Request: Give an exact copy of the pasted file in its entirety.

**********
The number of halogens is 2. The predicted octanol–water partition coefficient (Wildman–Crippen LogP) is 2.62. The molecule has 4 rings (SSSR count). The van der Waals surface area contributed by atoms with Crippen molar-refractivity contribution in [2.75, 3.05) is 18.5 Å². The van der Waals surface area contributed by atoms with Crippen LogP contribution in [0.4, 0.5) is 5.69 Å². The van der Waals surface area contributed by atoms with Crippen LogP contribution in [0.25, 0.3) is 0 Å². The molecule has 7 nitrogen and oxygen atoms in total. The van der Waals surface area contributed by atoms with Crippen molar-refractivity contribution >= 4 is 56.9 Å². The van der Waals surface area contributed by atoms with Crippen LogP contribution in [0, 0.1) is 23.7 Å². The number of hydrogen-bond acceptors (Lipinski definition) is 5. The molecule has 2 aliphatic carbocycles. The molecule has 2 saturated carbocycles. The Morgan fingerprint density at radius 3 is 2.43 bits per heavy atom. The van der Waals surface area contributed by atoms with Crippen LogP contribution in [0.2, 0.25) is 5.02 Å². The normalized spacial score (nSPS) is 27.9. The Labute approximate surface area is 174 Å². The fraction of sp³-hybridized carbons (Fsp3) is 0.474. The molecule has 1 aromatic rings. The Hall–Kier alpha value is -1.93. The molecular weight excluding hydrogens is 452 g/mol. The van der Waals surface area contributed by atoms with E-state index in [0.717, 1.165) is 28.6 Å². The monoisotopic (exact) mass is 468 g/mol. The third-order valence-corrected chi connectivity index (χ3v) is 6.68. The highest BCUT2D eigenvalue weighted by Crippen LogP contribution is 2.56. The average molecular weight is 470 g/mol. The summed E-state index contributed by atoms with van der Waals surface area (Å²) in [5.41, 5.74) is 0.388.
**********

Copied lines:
The number of halogens is 2. The predicted octanol–water partition coefficient (Wildman–Crippen LogP) is 2.62. The molecule has 4 rings (SSSR count). The van der Waals surface area contributed by atoms with Crippen molar-refractivity contribution in [2.75, 3.05) is 18.5 Å². The van der Waals surface area contributed by atoms with Crippen LogP contribution in [0.4, 0.5) is 5.69 Å². The van der Waals surface area contributed by atoms with Crippen LogP contribution in [0.25, 0.3) is 0 Å². The molecule has 7 nitrogen and oxygen atoms in total. The van der Waals surface area contributed by atoms with Crippen molar-refractivity contribution >= 4 is 56.9 Å². The van der Waals surface area contributed by atoms with Crippen LogP contribution in [0, 0.1) is 23.7 Å². The number of hydrogen-bond acceptors (Lipinski definition) is 5. The molecule has 2 aliphatic carbocycles. The molecule has 2 saturated carbocycles. The Morgan fingerprint density at radius 3 is 2.43 bits per heavy atom. The van der Waals surface area contributed by atoms with Crippen LogP contribution in [0.2, 0.25) is 5.02 Å². The normalized spacial score (nSPS) is 27.9. The Labute approximate surface area is 174 Å². The fraction of sp³-hybridized carbons (Fsp3) is 0.474. The molecule has 1 aromatic rings. The Hall–Kier alpha value is -1.93. The molecular weight excluding hydrogens is 452 g/mol. The van der Waals surface area contributed by atoms with E-state index in [0.717, 1.165) is 28.6 Å². The monoisotopic (exact) mass is 468 g/mol. The third-order valence-corrected chi connectivity index (χ3v) is 6.68. The highest BCUT2D eigenvalue weighted by Crippen LogP contribution is 2.56. The average molecular weight is 470 g/mol. The summed E-state index contributed by atoms with van der Waals surface area (Å²) in [5.41, 5.74) is 0.388.